CAUSE FOR CELEBRATION or CONCERN? Thoughts on using left/right judgment tasks in clinical practice.

Introducing left/right judgement tasks (LRJTs) into clinical practice and using them in the management of individuals with chronic pain is, I think, something to celebrate and a success story for translational research. Seminal work on the mental rotation of objects almost 50 years ago (Shepard & Metzler, 1971) led the way for the subsequent … [Read more...]

Chronic pain can be lessened by an ‘out of body’ illusion

If you’ve ever heard of stories in which people report having an ‘out of body experience’ (OBE) during a traumatic incident like a car crash you might be able to guess why there could be a link between OBEs and chronic pain. Some scientists have suggested that the very vivid hallucination that is an OBE can sometimes serve an adaptive function by … [Read more...]

Sense of ownership is necessary to anticipate pain

The awareness of being the owner of one’s body is probably the most common basic experience in life and is rarely considered as a cognitive function – just like speech or memory. This sense of ownership can be disrupted by brain injury, leading to a striking neuropsychological condition called somatoparaphrenia, defined as the acquired delusion … [Read more...]

Full body illusion is associated with skin temperature reduction

Our bodily self-consciousness arises from the spectacular integration of body and mind.  This integration is so fundamental that we have a unified experience of the self, which includes both our physical body and our mental experience.  However, people with neurological conditions often show severe deficits in bodily self-consciousness suggesting … [Read more...]

Presence Through the Eyes of a Child

Using a head-mounted display and body tracking suit, entering into a virtual reality, you can experience yourself as a child of about 4 years old.  You look into a mirror, or directly down towards your own body, but you see the child body instead.  The brain appears to be remarkably flexible in quickly accepting the proposition that your body is … [Read more...]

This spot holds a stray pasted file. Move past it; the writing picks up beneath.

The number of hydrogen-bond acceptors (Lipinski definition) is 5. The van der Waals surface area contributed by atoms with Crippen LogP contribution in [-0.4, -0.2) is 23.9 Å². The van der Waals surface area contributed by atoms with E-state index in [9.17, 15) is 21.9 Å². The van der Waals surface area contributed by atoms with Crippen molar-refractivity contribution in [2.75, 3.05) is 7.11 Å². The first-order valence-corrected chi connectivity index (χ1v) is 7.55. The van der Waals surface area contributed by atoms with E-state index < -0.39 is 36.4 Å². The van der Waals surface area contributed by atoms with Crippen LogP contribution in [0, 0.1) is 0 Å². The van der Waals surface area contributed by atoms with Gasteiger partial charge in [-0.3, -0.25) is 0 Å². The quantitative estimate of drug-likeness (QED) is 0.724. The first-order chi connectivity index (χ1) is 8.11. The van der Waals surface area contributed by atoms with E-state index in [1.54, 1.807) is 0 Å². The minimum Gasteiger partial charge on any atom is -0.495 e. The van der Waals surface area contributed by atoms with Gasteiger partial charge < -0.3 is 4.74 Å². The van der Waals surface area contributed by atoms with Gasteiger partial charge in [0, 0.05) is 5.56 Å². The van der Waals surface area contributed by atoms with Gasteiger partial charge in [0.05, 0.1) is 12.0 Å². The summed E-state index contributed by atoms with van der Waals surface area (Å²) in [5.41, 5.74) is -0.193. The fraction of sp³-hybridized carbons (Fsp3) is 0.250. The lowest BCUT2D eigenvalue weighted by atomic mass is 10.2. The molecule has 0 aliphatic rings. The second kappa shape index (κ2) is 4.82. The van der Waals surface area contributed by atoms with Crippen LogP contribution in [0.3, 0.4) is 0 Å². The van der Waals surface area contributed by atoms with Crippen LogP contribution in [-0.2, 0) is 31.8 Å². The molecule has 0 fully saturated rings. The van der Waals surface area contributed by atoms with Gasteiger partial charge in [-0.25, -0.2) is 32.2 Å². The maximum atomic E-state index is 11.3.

Aristotle’s illusion in focal hand dystonia

Some philosophical observations can raise interesting neuroscientific questions. This is the case of the so-called “Aristotle’s illusion”. Aristotle (in Metaphysica IV, 6) first noticed that by crossing the fingers, one gets the illusion of doubling a single stimulus positioned in the contact point of the fingertips. This type of tactile illusion … [Read more...]

Seeing your pain site helps

Do you know what your back looks like? And if you now compare your back to your hands, what appears more familiar to you? In contrast to other body areas, one’s own back cannot be seen directly, so you always have to use mirrors. The back is only perceived when it causes trouble. In most chronic back pain patients the exact localization of their … [Read more...]

Body posture influences tactile sensation during the preparation of movement

Have you ever had your scalp massaged with an orgasmatron? And then tried to re-instate the pleasure yourself but it just did not feel the same? It appears that a short time delay needs to be present between the movement of the hand and the experienced tactile sensation, in order for us to assign an external cause to the felt sensation.  As a … [Read more...]

Shared mechanisms in bodily illusions and imagined movements

Imagine a cold winter day. Everything is covered by snow. You are getting ready to go out. Coat, scarf, wool cap, but on the table next to the main door there are your brand new gloves, one is blue the other one is red. How do we choose which glove corresponds to which hand? Most people automatically prepare, or imagine, moving one hand into the … [Read more...]

Impaired spatial body representation in CRPS I

Imagine being offered one half of a Snickers Bar that on first glance was cut into two equal halves. Unless a machine bisected it, the right half would still be just a tiny bit larger. Why is that? Roughly said, the brain’s hemispheres are responsible for different functions. The right hemisphere is specialized in spatial abilities. When asked to … [Read more...]